Two days ago I was reading a thread initiated by Tori-kun, in my favorite forum forum-koohii.com He was asking for a list of 連用形 [れにょうけい] in which he also mentioned this book. What a lucky coincidence i must say! In this thread he also mentioned a book, written by Mr. Michiel Kamermans, from which he must have gotten the idea from. This reminded me of the fact, that I myself had this book lying around for some weeks now, but never came around actually reading it. You can find out more about this book on the authors website. I decided to buy the physical copy of the book, though, since it’s more up-to-date, and i wanted to show my support to this author.
By this lucky coincidence, i now started to actually read this book, and it is amazing what he is presenting in terms of information. In the book he is addressing something, that really opened my eyes for something, i haven’t even thought of! Most of the sentences i have come upon in AIAIJ so far, are containing grammar constructions, such as the one you can see in the following example, marked in bold.
For instance 行かなくて can be broken down to 行く (go) ない (neg. form of ある) なくて(negative て-form of ない) put together giving us 行かなくて (not going). The other parts of the sentence can be broken down in a similar way. This is something not likely to be found your average textbook. But it is one of the very first things, after the usual introduction of pitch accent and the kana-syllables, that the author is explaining. Every textbook targeted at beginners should contain an instruction, how seemingly complex verb conjugations, are really only simple rules. This can help immensely, if it is learned from the beginning, because over time it becomes automatic. Being able to look at something that seemingly looks very complex 待たされていました and being able to tell that this is made of the following rules:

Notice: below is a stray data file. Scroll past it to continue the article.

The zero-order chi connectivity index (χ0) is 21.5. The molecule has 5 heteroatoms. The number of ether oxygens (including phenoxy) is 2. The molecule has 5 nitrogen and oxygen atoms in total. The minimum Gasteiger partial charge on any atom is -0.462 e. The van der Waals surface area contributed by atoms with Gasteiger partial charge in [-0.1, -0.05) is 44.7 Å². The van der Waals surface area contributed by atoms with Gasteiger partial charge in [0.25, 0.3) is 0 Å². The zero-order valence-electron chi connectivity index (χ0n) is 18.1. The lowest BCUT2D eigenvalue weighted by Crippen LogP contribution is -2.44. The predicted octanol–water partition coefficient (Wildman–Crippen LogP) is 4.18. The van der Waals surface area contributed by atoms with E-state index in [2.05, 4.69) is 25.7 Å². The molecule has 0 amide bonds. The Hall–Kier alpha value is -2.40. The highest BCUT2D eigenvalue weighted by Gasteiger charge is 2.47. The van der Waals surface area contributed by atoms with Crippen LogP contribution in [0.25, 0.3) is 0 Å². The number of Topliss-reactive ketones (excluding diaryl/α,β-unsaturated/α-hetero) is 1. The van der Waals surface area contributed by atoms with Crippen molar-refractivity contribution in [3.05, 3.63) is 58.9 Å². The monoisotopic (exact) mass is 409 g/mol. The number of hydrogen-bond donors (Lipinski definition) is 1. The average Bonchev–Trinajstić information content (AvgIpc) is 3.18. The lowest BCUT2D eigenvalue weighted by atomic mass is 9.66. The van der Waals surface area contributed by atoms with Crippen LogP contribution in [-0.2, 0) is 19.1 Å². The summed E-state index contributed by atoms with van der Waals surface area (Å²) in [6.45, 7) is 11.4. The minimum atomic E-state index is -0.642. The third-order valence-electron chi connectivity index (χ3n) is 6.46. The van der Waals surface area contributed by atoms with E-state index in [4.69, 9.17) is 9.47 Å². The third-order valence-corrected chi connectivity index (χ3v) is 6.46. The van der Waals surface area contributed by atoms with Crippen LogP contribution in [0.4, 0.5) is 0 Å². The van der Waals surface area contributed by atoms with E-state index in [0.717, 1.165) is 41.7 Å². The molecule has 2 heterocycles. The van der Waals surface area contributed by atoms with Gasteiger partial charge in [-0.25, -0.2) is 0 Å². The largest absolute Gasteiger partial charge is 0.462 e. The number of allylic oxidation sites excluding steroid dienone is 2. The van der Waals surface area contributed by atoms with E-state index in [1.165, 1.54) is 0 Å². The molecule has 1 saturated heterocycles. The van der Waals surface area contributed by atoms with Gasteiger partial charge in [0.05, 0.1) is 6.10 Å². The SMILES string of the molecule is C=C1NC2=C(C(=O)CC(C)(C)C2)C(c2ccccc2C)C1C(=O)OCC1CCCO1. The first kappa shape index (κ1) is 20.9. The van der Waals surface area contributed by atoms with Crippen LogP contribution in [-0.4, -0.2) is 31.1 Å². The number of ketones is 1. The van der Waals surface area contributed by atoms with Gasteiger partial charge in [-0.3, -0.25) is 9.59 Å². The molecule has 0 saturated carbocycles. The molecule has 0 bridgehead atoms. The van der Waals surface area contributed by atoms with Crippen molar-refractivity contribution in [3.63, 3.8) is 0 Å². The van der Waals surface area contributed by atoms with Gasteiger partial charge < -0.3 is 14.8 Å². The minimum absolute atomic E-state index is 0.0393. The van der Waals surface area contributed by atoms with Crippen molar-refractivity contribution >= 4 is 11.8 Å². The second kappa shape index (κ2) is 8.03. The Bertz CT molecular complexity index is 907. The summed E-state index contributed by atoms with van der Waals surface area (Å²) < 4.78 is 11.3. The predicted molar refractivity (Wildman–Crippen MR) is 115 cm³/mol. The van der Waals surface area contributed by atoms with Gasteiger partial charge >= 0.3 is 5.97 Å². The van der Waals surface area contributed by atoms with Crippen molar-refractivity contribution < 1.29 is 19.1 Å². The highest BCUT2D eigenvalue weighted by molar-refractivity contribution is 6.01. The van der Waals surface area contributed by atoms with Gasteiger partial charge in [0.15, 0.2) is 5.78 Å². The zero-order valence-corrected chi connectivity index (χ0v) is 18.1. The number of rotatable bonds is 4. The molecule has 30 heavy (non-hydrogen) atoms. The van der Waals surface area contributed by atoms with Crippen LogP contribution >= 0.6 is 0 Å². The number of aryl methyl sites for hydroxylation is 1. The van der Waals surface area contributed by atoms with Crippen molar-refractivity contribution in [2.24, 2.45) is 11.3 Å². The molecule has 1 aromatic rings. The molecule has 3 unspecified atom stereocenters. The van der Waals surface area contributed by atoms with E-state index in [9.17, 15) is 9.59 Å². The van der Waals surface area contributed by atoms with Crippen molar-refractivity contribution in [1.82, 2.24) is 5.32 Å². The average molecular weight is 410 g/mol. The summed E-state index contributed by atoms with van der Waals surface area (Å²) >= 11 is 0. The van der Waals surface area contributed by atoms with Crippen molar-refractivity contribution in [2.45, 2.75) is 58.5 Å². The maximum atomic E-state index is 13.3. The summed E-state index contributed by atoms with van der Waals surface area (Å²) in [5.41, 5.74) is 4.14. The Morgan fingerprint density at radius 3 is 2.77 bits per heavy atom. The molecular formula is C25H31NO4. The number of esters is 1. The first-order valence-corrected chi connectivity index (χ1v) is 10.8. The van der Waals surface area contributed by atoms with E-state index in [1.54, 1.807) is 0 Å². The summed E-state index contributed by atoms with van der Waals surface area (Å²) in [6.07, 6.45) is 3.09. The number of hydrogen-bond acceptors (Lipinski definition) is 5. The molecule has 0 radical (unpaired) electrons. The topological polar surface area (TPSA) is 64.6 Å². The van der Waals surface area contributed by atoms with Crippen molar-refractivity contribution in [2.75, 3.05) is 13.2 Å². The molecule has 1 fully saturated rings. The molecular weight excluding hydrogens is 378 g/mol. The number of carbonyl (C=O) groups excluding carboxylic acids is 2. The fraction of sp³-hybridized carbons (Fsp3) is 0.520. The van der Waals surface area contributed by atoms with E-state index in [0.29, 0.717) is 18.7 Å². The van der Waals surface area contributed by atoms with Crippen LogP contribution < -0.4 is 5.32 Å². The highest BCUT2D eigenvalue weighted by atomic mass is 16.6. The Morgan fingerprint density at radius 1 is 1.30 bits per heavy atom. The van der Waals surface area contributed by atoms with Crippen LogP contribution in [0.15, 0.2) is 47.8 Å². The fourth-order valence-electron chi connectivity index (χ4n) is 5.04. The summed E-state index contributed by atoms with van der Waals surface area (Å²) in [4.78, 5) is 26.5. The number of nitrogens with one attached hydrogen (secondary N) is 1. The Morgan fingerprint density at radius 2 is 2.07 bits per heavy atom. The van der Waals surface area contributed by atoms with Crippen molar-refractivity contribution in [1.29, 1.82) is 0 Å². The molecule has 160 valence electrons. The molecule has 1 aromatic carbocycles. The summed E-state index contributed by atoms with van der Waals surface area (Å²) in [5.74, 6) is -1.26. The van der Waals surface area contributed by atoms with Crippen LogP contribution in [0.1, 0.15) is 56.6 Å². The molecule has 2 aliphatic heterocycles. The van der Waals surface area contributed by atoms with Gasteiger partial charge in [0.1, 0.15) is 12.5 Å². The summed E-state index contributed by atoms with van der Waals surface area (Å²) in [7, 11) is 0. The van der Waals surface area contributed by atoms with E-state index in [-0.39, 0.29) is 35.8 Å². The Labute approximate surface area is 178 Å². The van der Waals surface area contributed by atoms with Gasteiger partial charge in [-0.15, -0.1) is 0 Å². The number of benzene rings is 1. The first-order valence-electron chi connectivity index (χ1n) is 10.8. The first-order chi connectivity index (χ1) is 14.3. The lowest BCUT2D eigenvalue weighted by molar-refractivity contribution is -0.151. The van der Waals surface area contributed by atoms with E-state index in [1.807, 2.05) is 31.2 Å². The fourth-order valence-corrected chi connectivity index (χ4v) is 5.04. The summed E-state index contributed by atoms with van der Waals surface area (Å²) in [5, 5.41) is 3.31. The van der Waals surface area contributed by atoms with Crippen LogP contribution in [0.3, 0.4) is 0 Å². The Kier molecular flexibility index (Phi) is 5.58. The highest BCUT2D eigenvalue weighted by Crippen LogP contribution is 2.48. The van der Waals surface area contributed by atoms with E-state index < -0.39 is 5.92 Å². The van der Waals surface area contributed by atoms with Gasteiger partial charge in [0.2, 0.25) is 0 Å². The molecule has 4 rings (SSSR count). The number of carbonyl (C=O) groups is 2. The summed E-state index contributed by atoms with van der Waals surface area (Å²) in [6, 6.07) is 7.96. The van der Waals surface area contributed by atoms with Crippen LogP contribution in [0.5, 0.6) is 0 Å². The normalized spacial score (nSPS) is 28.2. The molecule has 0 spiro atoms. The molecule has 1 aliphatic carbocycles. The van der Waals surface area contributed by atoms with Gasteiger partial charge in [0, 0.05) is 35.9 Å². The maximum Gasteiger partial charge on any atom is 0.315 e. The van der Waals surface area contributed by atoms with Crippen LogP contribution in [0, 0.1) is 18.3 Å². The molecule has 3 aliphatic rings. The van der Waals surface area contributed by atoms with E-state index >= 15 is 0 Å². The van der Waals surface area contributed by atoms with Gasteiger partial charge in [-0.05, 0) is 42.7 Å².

未然形 [imperfect base + される] 待つ – 待た + される
連用形 [continuative base + ている] 待たされる – 待たされ + ている
連用形 [continuative base + ます] 待たされている - 待たされてい + ます
連用形 [continuative base + た] 待たされています – 待たされていまし + た
makes reading and understanding such constructions a whole lot easier. I can really say it is a great book, that you should consider buying, dear reader.